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Free Sunday Parking May Not Stay Sacred on the Upper West Side

Community Board 7's transportation committee wants the city to bring back paid metered parking on Sundays.
Community Board 7's transportation committee wants the city to bring back paid metered parking on Sundays.
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DNAinfo/Leslie Albrecht

By Leslie Albrecht

DNAinfo Reporter/Producer

UPPER WEST SIDE — God rested on Sunday, but some say parking meters shouldn't.

Community Board 7's transportation committee wants to bring paid Sunday parking back to the Upper West Side. The committee voted 6-0 Tuesday night to approve a paid parking proposal.

Right now metered parking is free on Sundays. Marc Glazer, the community board member behind the proposal, said that hurts Upper West Side businesses. With no financial incentive to leave, cars linger for hours and take up parking that would otherwise go to store customers, Glazer said.

"You come into the Upper West Side and you can't park next to the restaurant you want to eat at," Glazer said.

Metered parking is generally free on Sundays, but some say that hurts businesses because cars stay put all day and customers can't find parking.
Metered parking is generally free on Sundays, but some say that hurts businesses because cars stay put all day and customers can't find parking.
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DNAinfo/Leslie Albrecht

Glazer conducted his own research on the issue, taking photos of cars at 9 a.m., 2 p.m. and 6 p.m. At 2 p.m., 75 percent of the cars hadn't moved, by 6 p.m., half were still there, Glazer said. He said cars spend an average of four to six hours in metered spots on Sundays, but only 90 minutes during the rest of the week.

Glazer's plan could resurrect the debate about the sacred nature of Sunday parking. When the City Council voted in 2005 to make Sunday parking free, some argued it was unfair to charge for Sunday parking because it forced churchgoers to "pay to pray."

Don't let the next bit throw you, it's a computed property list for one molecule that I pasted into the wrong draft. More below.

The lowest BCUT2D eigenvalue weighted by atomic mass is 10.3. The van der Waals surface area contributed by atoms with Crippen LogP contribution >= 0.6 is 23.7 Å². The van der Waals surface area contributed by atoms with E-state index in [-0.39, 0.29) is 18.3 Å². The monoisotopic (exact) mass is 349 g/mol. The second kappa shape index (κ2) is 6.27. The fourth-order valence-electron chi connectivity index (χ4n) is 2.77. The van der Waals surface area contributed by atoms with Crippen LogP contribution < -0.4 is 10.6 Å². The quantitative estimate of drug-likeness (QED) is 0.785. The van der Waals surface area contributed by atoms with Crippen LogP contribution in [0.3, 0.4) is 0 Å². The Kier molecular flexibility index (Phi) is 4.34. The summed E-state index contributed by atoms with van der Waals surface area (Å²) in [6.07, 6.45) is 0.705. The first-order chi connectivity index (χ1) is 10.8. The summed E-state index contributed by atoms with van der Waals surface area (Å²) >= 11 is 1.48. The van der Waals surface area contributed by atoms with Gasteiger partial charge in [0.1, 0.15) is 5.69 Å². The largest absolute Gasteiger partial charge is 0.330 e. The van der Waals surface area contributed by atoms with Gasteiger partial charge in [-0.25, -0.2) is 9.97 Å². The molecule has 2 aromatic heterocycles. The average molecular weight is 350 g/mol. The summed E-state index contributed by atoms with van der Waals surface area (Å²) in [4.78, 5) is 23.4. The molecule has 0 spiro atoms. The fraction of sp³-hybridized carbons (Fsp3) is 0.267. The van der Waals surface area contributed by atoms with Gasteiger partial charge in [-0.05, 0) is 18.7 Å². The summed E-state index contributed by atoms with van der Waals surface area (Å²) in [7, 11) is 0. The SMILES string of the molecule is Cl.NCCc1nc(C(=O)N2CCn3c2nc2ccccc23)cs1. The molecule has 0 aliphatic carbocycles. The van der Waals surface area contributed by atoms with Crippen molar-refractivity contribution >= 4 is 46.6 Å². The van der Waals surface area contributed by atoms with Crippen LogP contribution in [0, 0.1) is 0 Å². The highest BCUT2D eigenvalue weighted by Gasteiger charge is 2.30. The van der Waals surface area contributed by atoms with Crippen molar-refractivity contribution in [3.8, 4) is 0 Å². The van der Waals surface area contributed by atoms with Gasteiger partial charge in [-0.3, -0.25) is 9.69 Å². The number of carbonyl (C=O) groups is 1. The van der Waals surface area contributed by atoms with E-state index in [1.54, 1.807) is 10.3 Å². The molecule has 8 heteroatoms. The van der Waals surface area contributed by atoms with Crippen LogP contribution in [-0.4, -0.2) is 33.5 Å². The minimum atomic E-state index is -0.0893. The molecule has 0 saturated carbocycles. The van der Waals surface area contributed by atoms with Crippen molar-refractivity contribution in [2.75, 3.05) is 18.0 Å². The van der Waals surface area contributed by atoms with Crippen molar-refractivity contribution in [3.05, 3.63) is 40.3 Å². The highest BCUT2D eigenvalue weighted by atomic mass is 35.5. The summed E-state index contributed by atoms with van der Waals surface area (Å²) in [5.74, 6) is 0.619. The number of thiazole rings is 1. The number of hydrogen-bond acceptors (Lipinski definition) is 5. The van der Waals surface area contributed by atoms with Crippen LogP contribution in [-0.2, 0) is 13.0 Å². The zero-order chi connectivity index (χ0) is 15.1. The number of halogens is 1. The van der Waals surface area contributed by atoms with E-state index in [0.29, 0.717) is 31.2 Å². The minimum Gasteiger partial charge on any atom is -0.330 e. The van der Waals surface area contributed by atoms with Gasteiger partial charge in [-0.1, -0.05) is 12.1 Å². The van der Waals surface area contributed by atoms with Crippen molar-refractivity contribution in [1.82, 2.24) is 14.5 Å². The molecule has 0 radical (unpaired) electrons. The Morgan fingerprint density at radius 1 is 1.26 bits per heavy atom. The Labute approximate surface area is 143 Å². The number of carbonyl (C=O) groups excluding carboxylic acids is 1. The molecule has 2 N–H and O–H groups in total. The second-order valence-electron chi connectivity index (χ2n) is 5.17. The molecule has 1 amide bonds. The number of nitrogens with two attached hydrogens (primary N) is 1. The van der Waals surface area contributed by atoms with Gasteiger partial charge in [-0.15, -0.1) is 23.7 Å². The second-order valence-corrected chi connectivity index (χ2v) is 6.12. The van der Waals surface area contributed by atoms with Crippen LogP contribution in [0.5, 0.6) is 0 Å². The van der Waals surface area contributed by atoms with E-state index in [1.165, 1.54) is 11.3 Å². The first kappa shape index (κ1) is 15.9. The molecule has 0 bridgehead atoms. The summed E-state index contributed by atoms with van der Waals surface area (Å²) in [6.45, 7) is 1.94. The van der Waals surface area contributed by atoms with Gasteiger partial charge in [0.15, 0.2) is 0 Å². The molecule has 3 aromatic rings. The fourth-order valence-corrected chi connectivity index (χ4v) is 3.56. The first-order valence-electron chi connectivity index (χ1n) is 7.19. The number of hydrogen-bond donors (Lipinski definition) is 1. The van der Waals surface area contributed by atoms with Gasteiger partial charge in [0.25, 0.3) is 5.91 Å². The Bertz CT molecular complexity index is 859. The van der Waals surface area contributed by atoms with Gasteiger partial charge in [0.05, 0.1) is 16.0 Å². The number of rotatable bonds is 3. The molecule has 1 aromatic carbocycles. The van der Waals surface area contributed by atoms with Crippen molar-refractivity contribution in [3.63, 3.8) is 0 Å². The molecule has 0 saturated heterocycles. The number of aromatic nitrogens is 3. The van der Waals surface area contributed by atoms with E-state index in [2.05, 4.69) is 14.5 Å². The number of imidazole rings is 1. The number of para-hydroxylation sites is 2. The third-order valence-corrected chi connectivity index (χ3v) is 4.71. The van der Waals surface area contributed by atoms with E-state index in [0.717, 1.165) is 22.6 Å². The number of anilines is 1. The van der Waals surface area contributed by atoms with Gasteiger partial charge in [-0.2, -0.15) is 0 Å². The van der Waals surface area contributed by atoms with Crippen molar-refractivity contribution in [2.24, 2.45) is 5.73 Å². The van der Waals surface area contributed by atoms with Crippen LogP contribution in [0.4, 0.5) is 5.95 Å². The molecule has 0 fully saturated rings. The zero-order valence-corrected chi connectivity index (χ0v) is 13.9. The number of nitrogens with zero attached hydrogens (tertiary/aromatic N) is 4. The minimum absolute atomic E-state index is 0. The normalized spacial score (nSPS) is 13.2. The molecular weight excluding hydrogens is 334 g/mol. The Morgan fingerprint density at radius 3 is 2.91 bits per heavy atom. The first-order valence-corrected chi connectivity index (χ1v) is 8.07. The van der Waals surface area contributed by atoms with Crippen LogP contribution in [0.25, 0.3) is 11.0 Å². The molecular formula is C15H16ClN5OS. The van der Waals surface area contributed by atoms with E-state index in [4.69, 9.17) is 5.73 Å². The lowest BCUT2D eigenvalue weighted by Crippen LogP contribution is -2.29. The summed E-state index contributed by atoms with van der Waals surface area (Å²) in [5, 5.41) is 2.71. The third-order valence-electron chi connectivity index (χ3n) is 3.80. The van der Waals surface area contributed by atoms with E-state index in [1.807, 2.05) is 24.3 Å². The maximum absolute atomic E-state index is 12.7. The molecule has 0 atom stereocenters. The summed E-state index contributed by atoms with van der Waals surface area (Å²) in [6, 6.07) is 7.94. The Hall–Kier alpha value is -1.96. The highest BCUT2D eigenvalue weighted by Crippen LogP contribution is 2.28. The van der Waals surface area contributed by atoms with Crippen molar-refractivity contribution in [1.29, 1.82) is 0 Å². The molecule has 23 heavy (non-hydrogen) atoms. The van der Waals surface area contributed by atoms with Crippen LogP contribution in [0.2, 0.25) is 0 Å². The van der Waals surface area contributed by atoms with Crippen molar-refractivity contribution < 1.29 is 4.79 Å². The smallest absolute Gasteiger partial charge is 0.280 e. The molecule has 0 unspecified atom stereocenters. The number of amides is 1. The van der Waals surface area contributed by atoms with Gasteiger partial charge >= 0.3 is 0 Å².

Glazer said worshipers aren't the ones using the free spots.

"These cars are there for six or eight hours," Glazer said. "Unless these people are going to an all-day Baptist tent revival, they're not in church."

Michael Hajek, an office assistant at West End Collegiate Church on West End Avenue and 77th Street, said worshipers probably wouldn't mind paid Sunday parking. Of the 200 people who typically attend Sunday services, Hajek said only one drives. That person usually finds a spot that's not metered, Hajek said.

"It wouldn't affect us at all," Hajek said.

Merchants along Columbus Avenue have complained that free Sunday parking has "killed" their businesses, because they rely on customers who drive in from outside the neighborhood, said Barbara Adler, executive director of the Columbus Avenue Business Improvement.

Adler called the paid parking proposal an "excellent" idea.

The idea didn't go over as well with drivers interviewed on the Upper West Side Tuesday afternoon.

"It's terrible," said 27-year-old Frank Lema, an electrician from Valley Stream who was parking his van near 93rd and Amsterdam.

"They can't give us a break?" Lema said. "God rested on Sundays, why can't we? Especially for religious reasons. It's the sabbath."

The full community board will vote on the paid parking proposal at its Sept. 7 meeting at 6:30 p.m. at Fordham University, located at 113 W. 60th Street. After that, the plan would require city approval to move forward.